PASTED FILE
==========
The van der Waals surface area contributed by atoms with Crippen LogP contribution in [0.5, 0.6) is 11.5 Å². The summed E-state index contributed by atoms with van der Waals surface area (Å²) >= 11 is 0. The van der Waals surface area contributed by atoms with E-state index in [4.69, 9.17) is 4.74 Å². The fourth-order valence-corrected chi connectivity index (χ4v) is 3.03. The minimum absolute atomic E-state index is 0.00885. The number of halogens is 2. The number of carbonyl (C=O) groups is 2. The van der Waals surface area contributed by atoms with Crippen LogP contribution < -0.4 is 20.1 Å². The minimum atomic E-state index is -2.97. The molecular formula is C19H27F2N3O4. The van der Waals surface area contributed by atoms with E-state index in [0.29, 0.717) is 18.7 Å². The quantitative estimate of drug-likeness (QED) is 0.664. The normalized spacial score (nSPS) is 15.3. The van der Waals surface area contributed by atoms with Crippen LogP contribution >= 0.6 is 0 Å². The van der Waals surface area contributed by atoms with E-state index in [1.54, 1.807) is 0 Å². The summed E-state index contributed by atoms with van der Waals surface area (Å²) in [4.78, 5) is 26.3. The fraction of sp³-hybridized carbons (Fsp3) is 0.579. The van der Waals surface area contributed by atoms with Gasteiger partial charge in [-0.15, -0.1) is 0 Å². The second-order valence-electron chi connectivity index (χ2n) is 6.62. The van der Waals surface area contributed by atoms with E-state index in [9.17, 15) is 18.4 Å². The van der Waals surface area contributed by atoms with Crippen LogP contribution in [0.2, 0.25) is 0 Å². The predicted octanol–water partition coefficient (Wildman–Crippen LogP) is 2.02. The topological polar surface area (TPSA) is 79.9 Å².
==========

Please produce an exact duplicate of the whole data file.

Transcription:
The van der Waals surface area contributed by atoms with Crippen LogP contribution in [0.5, 0.6) is 11.5 Å². The summed E-state index contributed by atoms with van der Waals surface area (Å²) >= 11 is 0. The van der Waals surface area contributed by atoms with E-state index in [4.69, 9.17) is 4.74 Å². The fourth-order valence-corrected chi connectivity index (χ4v) is 3.03. The minimum absolute atomic E-state index is 0.00885. The number of halogens is 2. The number of carbonyl (C=O) groups is 2. The van der Waals surface area contributed by atoms with Crippen LogP contribution < -0.4 is 20.1 Å². The minimum atomic E-state index is -2.97. The molecular formula is C19H27F2N3O4. The van der Waals surface area contributed by atoms with E-state index in [0.29, 0.717) is 18.7 Å². The quantitative estimate of drug-likeness (QED) is 0.664. The normalized spacial score (nSPS) is 15.3. The van der Waals surface area contributed by atoms with Crippen LogP contribution >= 0.6 is 0 Å². The van der Waals surface area contributed by atoms with E-state index in [1.54, 1.807) is 0 Å². The summed E-state index contributed by atoms with van der Waals surface area (Å²) in [4.78, 5) is 26.3. The fraction of sp³-hybridized carbons (Fsp3) is 0.579. The van der Waals surface area contributed by atoms with Gasteiger partial charge in [-0.15, -0.1) is 0 Å². The second-order valence-electron chi connectivity index (χ2n) is 6.62. The van der Waals surface area contributed by atoms with E-state index in [9.17, 15) is 18.4 Å². The van der Waals surface area contributed by atoms with Crippen LogP contribution in [0.2, 0.25) is 0 Å². The predicted octanol–water partition coefficient (Wildman–Crippen LogP) is 2.02. The topological polar surface area (TPSA) is 79.9 Å².